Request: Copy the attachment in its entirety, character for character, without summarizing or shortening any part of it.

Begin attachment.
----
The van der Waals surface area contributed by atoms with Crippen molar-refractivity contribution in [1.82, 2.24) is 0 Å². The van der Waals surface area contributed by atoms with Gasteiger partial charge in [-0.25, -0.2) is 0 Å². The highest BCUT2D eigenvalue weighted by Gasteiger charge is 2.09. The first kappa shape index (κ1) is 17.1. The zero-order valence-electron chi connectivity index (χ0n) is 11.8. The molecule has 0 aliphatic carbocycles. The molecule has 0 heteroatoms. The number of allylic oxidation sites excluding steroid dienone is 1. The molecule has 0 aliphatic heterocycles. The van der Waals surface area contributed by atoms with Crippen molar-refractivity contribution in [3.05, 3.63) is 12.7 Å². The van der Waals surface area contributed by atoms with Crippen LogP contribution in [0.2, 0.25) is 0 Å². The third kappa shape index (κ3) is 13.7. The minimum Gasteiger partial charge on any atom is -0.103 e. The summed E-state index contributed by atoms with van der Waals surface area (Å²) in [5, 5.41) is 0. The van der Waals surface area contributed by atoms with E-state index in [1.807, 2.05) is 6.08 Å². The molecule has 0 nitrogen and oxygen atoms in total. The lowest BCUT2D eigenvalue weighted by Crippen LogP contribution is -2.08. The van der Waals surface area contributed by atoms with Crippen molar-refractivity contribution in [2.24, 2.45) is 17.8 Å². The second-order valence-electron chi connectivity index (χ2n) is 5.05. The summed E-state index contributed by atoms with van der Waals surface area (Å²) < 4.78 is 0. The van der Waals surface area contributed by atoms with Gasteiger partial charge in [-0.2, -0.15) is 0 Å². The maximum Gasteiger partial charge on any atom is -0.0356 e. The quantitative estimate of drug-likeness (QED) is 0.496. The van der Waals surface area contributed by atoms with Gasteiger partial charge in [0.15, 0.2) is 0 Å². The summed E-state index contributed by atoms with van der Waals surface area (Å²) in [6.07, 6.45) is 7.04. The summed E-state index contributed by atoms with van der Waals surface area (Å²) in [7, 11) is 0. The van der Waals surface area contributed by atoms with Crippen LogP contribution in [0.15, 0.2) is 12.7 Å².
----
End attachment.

The van der Waals surface area contributed by atoms with Crippen molar-refractivity contribution in [1.82, 2.24) is 0 Å². The van der Waals surface area contributed by atoms with Gasteiger partial charge in [-0.25, -0.2) is 0 Å². The highest BCUT2D eigenvalue weighted by Gasteiger charge is 2.09. The first kappa shape index (κ1) is 17.1. The zero-order valence-electron chi connectivity index (χ0n) is 11.8. The molecule has 0 aliphatic carbocycles. The molecule has 0 heteroatoms. The number of allylic oxidation sites excluding steroid dienone is 1. The molecule has 0 aliphatic heterocycles. The van der Waals surface area contributed by atoms with Crippen molar-refractivity contribution in [3.05, 3.63) is 12.7 Å². The van der Waals surface area contributed by atoms with Crippen LogP contribution in [0.2, 0.25) is 0 Å². The third kappa shape index (κ3) is 13.7. The minimum Gasteiger partial charge on any atom is -0.103 e. The summed E-state index contributed by atoms with van der Waals surface area (Å²) in [5, 5.41) is 0. The van der Waals surface area contributed by atoms with E-state index in [1.807, 2.05) is 6.08 Å². The molecule has 0 nitrogen and oxygen atoms in total. The lowest BCUT2D eigenvalue weighted by Crippen LogP contribution is -2.08. The van der Waals surface area contributed by atoms with Crippen molar-refractivity contribution in [2.24, 2.45) is 17.8 Å². The second-order valence-electron chi connectivity index (χ2n) is 5.05. The summed E-state index contributed by atoms with van der Waals surface area (Å²) < 4.78 is 0. The van der Waals surface area contributed by atoms with Gasteiger partial charge in [-0.2, -0.15) is 0 Å². The maximum Gasteiger partial charge on any atom is -0.0356 e. The quantitative estimate of drug-likeness (QED) is 0.496. The van der Waals surface area contributed by atoms with Gasteiger partial charge in [0.15, 0.2) is 0 Å². The summed E-state index contributed by atoms with van der Waals surface area (Å²) in [6.07, 6.45) is 7.04. The summed E-state index contributed by atoms with van der Waals surface area (Å²) in [7, 11) is 0. The van der Waals surface area contributed by atoms with Crippen LogP contribution in [0.15, 0.2) is 12.7 Å².